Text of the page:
The new National Lottery licence already included a number of changes aimed at improving the lottery for both licensee and players. The UKGC's key commitments around regulating a successful National Lottery include:

  • Completing oversight and assurance procedures regarding the transition to and implementation of the Fourth National Lottery licence

  • Embedding its regulatory approach to the Fourth National Lottery licence

  • Assessing the benefits from the new licence arrangements are realised.

What are the upsides to the new strategy?

The corporate strategy echoes the White Paper's main aim – to protect consumers while also considering operators/licensees, something which wasn't really explored in the White Paper.

The Gambling Commission deserves a pat on the back for acknowledging some of the changes in the UK gambling industry, especially when it comes to technology and incorporating its strategies to fit into the now digitised gambling industry.

With measures in place to monitor anticipated results the UKGC will be able to determine the success (or otherwise) of the strategy and respond accordingly.

Licensees, players and the wider industry will undoubtedly see changes over the next three years – changes that should be beneficial industry-wide.

What should the UKGC have improved in this strategy?

There's one major part that's missing though, the "how". The corporate strategy explains why it came up with each of the commitments and the expected results after implementing these strategies.

However, there's no breakdown of how the commission plans to execute these strategies. A good example is the plan to use data and analytics to make gambling regulation more effective. Other than mentioning that the commission will undertake an ambitious data program and invest in tools, data, and skills to meet said commitments, there really needs to be a clear breakdown of what the program, tools, data, and skills will be.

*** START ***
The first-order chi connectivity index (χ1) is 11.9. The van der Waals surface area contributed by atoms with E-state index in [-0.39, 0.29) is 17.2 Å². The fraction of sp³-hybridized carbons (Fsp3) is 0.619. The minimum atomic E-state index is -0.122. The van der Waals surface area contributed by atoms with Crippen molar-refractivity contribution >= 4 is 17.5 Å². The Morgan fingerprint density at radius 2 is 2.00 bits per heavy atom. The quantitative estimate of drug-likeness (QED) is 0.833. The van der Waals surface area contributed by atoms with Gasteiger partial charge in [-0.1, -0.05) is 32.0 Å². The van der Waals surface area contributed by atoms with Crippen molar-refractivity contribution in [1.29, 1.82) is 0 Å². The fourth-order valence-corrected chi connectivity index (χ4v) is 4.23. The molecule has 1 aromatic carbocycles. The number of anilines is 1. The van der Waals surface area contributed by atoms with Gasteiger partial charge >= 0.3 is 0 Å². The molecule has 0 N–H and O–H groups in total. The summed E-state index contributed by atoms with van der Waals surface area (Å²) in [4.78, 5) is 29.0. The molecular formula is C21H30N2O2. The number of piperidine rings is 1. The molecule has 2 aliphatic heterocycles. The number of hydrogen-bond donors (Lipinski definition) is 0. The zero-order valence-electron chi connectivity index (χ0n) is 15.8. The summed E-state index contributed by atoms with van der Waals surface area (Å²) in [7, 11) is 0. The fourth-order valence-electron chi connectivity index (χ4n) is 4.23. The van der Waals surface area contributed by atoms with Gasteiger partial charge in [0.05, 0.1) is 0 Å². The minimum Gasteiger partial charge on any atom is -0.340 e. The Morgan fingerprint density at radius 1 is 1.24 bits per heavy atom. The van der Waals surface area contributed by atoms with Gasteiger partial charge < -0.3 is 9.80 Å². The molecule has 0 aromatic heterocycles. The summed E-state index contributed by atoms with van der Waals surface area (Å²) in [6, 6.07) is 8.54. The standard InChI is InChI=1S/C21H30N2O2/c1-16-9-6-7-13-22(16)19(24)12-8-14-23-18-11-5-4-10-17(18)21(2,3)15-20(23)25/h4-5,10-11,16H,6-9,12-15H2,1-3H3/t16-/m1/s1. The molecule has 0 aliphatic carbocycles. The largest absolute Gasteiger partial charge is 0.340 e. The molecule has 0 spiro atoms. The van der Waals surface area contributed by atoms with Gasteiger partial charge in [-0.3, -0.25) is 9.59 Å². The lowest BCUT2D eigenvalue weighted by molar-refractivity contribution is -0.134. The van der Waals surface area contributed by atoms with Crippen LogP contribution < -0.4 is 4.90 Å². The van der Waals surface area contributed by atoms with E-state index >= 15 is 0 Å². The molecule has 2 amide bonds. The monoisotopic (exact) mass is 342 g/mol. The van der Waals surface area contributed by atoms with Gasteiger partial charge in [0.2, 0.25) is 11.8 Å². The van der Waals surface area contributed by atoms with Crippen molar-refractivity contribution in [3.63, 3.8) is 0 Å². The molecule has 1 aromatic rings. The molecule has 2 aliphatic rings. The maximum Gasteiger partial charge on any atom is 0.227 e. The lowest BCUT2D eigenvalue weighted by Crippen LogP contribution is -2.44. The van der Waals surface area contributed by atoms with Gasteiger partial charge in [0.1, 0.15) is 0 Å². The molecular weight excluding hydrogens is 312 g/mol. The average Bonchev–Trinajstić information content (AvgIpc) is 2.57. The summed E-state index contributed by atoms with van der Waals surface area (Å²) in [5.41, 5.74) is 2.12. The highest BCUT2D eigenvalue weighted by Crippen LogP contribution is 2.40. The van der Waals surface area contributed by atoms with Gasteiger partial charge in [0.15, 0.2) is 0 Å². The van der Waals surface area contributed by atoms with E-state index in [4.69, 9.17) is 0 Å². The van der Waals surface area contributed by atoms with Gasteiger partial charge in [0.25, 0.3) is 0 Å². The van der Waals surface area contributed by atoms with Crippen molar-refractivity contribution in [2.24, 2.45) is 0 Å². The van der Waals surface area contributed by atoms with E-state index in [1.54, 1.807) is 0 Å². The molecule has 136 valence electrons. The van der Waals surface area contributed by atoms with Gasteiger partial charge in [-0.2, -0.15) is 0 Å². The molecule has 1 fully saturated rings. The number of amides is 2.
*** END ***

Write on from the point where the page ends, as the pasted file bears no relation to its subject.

Is the Gambling Commission's Corporate Strategy what the UK gambling industry needs?

Well yes, to some degree.

The new corporate strategy clearly represents steps in the right direction. The UKGC has shown that it has its collective finger on the pulse of the evolving gambling industry. Its vision hasn't only been influenced by the White Paper. 

However, as stated, the strategy could have elaborated more on how the objective will be addressed and achieved. 

Some of it sounds a bit woolly, a bit vague, e.g. 'Being proactive and addressing issues at the earliest opportunity.' Sounds more like something that should be business as usual as opposed to a bold new strategy. 'Regulating a successful National Lottery' is another curious new strategy when you consider the Lottery has been successful since its inception 30 years ago.

There are references to player safety and protection, and reducing harm but again the 'how' seems a bit light on. How are they going to do this? 

The £2 stake limit will undoubtedly drive some players to unlicensed sites. The extent to which remains to be seen. And what are some of the potential ramifications – particularly for the vulnerable?

As gambling moves further into the online sphere how is the UKGC positioned to manage shifts in consumer/player behaviour? Particularly among the young. 

As with many things, answering questions and defining objectives inevitably leads to more questions being asked: Why isn't X being addressed? And what about Y? And this is where it seems the UKGC stands right now with its new, corporate strategy. 

Let's see how the next few months unfold.



Simon Wooldridge
by Simon Wooldridge Last updated:

Simon’s ‘relentless pursuit of justice’ when it comes to consumer online experiences aligns perfectly with No Wagering’s fairness philosophy. Punitive wagering requirements and burying important things in the small print drive him to despair. Helping point players in the direction of no wagering bonuses on great games gives him a warm fuzzy feeling.